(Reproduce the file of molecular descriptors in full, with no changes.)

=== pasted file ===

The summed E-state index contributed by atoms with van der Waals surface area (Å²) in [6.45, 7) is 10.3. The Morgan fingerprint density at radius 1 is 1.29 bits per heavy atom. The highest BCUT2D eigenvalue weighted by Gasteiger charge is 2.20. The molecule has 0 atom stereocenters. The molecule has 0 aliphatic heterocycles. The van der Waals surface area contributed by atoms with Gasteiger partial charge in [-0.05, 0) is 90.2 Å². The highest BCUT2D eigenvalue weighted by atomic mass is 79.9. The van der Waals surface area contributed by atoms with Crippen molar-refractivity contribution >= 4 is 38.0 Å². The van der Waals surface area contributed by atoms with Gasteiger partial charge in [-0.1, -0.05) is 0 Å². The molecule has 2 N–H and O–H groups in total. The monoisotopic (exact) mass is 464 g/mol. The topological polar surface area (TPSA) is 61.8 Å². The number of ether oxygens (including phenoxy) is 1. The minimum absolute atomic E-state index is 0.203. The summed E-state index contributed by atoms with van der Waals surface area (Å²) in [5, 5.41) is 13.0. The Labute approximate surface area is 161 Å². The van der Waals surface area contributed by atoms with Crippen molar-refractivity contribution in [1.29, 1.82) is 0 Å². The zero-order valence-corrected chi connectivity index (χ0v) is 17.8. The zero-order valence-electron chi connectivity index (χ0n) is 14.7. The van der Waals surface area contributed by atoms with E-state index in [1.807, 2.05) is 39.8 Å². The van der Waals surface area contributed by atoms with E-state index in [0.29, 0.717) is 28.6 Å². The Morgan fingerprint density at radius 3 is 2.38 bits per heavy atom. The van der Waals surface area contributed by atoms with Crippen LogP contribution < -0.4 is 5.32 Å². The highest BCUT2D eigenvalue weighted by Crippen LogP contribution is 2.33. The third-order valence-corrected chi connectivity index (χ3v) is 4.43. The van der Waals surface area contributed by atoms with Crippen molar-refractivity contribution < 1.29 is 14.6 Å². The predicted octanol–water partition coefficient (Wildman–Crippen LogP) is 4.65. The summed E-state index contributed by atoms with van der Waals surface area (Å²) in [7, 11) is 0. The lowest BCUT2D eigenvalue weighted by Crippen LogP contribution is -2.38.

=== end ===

The summed E-state index contributed by atoms with van der Waals surface area (Å²) in [6.45, 7) is 10.3. The Morgan fingerprint density at radius 1 is 1.29 bits per heavy atom. The highest BCUT2D eigenvalue weighted by Gasteiger charge is 2.20. The molecule has 0 atom stereocenters. The molecule has 0 aliphatic heterocycles. The van der Waals surface area contributed by atoms with Gasteiger partial charge in [-0.05, 0) is 90.2 Å². The highest BCUT2D eigenvalue weighted by atomic mass is 79.9. The van der Waals surface area contributed by atoms with Crippen molar-refractivity contribution >= 4 is 38.0 Å². The van der Waals surface area contributed by atoms with Gasteiger partial charge in [-0.1, -0.05) is 0 Å². The molecule has 2 N–H and O–H groups in total. The monoisotopic (exact) mass is 464 g/mol. The topological polar surface area (TPSA) is 61.8 Å². The number of ether oxygens (including phenoxy) is 1. The minimum absolute atomic E-state index is 0.203. The summed E-state index contributed by atoms with van der Waals surface area (Å²) in [5, 5.41) is 13.0. The Labute approximate surface area is 161 Å². The van der Waals surface area contributed by atoms with Crippen molar-refractivity contribution in [1.29, 1.82) is 0 Å². The zero-order valence-corrected chi connectivity index (χ0v) is 17.8. The zero-order valence-electron chi connectivity index (χ0n) is 14.7. The van der Waals surface area contributed by atoms with E-state index in [1.807, 2.05) is 39.8 Å². The van der Waals surface area contributed by atoms with E-state index in [0.29, 0.717) is 28.6 Å². The Morgan fingerprint density at radius 3 is 2.38 bits per heavy atom. The van der Waals surface area contributed by atoms with Crippen LogP contribution < -0.4 is 5.32 Å². The highest BCUT2D eigenvalue weighted by Crippen LogP contribution is 2.33. The third-order valence-corrected chi connectivity index (χ3v) is 4.43. The van der Waals surface area contributed by atoms with Crippen molar-refractivity contribution < 1.29 is 14.6 Å². The predicted octanol–water partition coefficient (Wildman–Crippen LogP) is 4.65. The summed E-state index contributed by atoms with van der Waals surface area (Å²) in [7, 11) is 0. The lowest BCUT2D eigenvalue weighted by Crippen LogP contribution is -2.38.